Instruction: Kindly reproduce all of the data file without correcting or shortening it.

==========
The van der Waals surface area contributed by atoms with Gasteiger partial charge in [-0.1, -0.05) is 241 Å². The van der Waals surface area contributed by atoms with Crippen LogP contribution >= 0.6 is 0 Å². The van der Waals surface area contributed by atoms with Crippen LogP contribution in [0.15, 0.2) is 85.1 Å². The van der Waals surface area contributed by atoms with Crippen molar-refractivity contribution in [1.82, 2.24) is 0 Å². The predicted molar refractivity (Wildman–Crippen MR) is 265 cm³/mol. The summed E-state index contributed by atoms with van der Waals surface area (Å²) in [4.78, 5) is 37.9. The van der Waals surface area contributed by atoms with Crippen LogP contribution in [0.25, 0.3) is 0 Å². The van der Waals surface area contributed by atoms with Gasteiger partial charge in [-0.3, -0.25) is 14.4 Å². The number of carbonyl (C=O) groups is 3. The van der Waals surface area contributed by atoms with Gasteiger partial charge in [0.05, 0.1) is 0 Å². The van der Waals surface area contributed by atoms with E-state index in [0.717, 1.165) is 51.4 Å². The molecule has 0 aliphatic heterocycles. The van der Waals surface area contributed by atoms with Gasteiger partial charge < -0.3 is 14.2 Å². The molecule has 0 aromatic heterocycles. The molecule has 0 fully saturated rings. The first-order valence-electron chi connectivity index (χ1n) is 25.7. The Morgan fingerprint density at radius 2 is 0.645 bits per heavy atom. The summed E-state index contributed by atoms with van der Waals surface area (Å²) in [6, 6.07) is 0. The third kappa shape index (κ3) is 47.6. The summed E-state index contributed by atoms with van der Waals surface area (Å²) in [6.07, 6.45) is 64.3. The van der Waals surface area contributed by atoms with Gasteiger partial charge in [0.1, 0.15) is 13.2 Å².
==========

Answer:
The van der Waals surface area contributed by atoms with Gasteiger partial charge in [-0.1, -0.05) is 241 Å². The van der Waals surface area contributed by atoms with Crippen LogP contribution >= 0.6 is 0 Å². The van der Waals surface area contributed by atoms with Crippen LogP contribution in [0.15, 0.2) is 85.1 Å². The van der Waals surface area contributed by atoms with Crippen molar-refractivity contribution in [1.82, 2.24) is 0 Å². The predicted molar refractivity (Wildman–Crippen MR) is 265 cm³/mol. The summed E-state index contributed by atoms with van der Waals surface area (Å²) in [4.78, 5) is 37.9. The van der Waals surface area contributed by atoms with Crippen LogP contribution in [0.25, 0.3) is 0 Å². The van der Waals surface area contributed by atoms with Gasteiger partial charge in [-0.3, -0.25) is 14.4 Å². The number of carbonyl (C=O) groups is 3. The van der Waals surface area contributed by atoms with Gasteiger partial charge in [0.05, 0.1) is 0 Å². The van der Waals surface area contributed by atoms with E-state index in [0.717, 1.165) is 51.4 Å². The molecule has 0 aliphatic heterocycles. The van der Waals surface area contributed by atoms with Gasteiger partial charge < -0.3 is 14.2 Å². The molecule has 0 aromatic heterocycles. The molecule has 0 fully saturated rings. The first-order valence-electron chi connectivity index (χ1n) is 25.7. The Morgan fingerprint density at radius 2 is 0.645 bits per heavy atom. The summed E-state index contributed by atoms with van der Waals surface area (Å²) in [6, 6.07) is 0. The third kappa shape index (κ3) is 47.6. The summed E-state index contributed by atoms with van der Waals surface area (Å²) in [6.07, 6.45) is 64.3. The van der Waals surface area contributed by atoms with Gasteiger partial charge in [0.1, 0.15) is 13.2 Å².